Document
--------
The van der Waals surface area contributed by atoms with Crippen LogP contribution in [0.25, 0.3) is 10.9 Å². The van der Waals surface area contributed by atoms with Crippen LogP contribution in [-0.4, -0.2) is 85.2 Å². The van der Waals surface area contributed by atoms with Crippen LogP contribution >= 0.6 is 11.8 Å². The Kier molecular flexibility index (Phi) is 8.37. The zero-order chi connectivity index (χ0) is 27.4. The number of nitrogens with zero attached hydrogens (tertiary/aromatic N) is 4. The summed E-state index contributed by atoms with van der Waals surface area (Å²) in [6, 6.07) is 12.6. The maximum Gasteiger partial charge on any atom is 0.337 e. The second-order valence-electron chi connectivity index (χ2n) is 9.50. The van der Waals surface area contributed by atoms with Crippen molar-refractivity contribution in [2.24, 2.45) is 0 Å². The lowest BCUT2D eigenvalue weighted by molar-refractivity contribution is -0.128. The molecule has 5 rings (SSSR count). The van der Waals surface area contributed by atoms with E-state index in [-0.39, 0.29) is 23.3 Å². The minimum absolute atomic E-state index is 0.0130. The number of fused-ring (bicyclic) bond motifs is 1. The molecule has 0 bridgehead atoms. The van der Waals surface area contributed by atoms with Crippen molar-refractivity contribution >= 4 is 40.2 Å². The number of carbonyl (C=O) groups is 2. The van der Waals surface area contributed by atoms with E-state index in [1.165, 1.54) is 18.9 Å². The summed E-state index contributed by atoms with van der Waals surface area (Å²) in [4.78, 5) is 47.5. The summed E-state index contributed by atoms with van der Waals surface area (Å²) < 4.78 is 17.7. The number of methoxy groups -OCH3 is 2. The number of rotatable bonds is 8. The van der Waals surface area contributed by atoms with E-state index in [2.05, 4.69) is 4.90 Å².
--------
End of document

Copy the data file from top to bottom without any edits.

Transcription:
The van der Waals surface area contributed by atoms with Crippen LogP contribution in [0.25, 0.3) is 10.9 Å². The van der Waals surface area contributed by atoms with Crippen LogP contribution in [-0.4, -0.2) is 85.2 Å². The van der Waals surface area contributed by atoms with Crippen LogP contribution >= 0.6 is 11.8 Å². The Kier molecular flexibility index (Phi) is 8.37. The zero-order chi connectivity index (χ0) is 27.4. The number of nitrogens with zero attached hydrogens (tertiary/aromatic N) is 4. The summed E-state index contributed by atoms with van der Waals surface area (Å²) in [6, 6.07) is 12.6. The maximum Gasteiger partial charge on any atom is 0.337 e. The second-order valence-electron chi connectivity index (χ2n) is 9.50. The van der Waals surface area contributed by atoms with Crippen molar-refractivity contribution in [2.24, 2.45) is 0 Å². The lowest BCUT2D eigenvalue weighted by molar-refractivity contribution is -0.128. The molecule has 5 rings (SSSR count). The van der Waals surface area contributed by atoms with E-state index in [-0.39, 0.29) is 23.3 Å². The minimum absolute atomic E-state index is 0.0130. The number of fused-ring (bicyclic) bond motifs is 1. The molecule has 0 bridgehead atoms. The van der Waals surface area contributed by atoms with Crippen molar-refractivity contribution >= 4 is 40.2 Å². The number of carbonyl (C=O) groups is 2. The van der Waals surface area contributed by atoms with E-state index in [1.165, 1.54) is 18.9 Å². The summed E-state index contributed by atoms with van der Waals surface area (Å²) in [4.78, 5) is 47.5. The summed E-state index contributed by atoms with van der Waals surface area (Å²) < 4.78 is 17.7. The number of methoxy groups -OCH3 is 2. The number of rotatable bonds is 8. The van der Waals surface area contributed by atoms with E-state index in [2.05, 4.69) is 4.90 Å².